‘Sandwich moms’ are caught between kids, parents | Wisconsin Jewish Chronicle

‘Sandwich moms’ are caught between kids, parents


“Susan” is a 45-year-old woman who leaves her house bright and early every day for her job at an advertising agency. Her mom, age 75, is in cancer treatment and unable to drive.

Because Susan had to take time off from work yesterday to take her mom to the doctor, she’s going in extra early today to make up the time. During her lunch break, she needs to dash to the pharmacy to pick up her mom’s medicine. Thrilled to be leaving the office on time, Susan stops at the store on her way home to pick up some groceries for her mom.

Her cell phone rings. It’s her 16-year-old son who needs a ride home from basketball practice. Susan dashes over to the high school, picks up her son and drops him at home. She then goes to her mom’s house, helps her unpack the groceries, makes her something to eat, and spends some time helping her mom go through her bills. Exhausted, she heads home, hoping to relax after her long day. Then she remembers. Her husband has a meeting after work and won’t be home until late.  Which means Susan is also on homework duty for her son and younger daughter. 

Michael Luber, PsyD, psychologist with Jewish Family Services

Michael Luber, PsyD, psychologist with Jewish Family Services

As she finishes doing the dishes and gets ready to fold the laundry, a text comes in from her son who’s away at college. He has to buy some books he hadn’t budgeted for. Can she please put more money in his account.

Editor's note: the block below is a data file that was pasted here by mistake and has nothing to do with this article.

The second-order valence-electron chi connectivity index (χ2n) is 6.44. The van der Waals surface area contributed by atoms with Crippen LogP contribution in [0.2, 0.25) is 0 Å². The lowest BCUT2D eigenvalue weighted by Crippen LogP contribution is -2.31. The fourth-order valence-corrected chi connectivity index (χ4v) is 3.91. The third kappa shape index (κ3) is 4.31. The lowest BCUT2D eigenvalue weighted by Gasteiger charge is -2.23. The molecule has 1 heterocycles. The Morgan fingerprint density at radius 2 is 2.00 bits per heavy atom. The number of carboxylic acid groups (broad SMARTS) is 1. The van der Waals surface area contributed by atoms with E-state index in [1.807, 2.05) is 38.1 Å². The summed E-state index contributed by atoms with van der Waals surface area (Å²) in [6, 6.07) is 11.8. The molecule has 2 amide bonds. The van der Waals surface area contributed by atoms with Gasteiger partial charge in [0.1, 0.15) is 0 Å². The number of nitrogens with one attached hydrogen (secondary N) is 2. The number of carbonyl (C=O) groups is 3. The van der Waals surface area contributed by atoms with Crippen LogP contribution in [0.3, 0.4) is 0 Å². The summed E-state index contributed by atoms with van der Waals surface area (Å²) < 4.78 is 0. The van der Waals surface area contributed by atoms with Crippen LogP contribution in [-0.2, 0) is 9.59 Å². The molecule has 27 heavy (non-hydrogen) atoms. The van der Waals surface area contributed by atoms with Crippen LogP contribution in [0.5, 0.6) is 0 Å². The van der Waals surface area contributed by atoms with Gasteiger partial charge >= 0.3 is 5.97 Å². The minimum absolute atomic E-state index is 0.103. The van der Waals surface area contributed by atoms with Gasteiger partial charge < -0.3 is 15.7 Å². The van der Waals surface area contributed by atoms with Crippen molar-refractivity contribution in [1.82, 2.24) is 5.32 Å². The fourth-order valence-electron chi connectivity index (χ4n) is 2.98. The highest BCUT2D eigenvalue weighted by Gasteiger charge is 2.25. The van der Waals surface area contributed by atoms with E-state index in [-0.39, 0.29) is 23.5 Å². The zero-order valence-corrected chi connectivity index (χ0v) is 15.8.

If this story sounds familiar, you’re not alone. According to the American Association of Retired Persons (AARP), as many as 44 percent of Americans between the ages of 45 and 55 are sandwiched between caring for both their parents and children, even if they do not live in the same household. The majority of these caregivers, roughly 75 percent, are women, although the percentage of male caregivers has grown significantly in recent years.

Sandwich generation moms often are under appreciated. They deserve tremendous credit for caring for their children, and for dealing with the stress and myriad of emotions associated with caring for elderly parents.

It is common to feel a sense of responsibility to care for your parents and often guilt for not having enough time to devote to their needs. This is compounded by the overwhelming feelings of sadness and grief watching your parents decline. In fact, the American Psychological Association (APA) reports that mothers in the sandwich generation feel more stress than any other age group as they balance the demanding, delicate acts of caring for growing children and their aging parents. In addition, research has found that the sandwich generation spends an average of 1,350 hours each year caring for their parents and children.

When you add in a full work schedule to everything else life throws at you on a daily basis, feeling overwhelmed and anxious is inevitable. This stress takes a toll on personal relationships, physical health and overall well-being.

The High Holidays are an opportune time for moms and their families to take a step back, acknowledge how stressful dual caregiving is, and find some healthy ways to manage it. Here are some suggestions: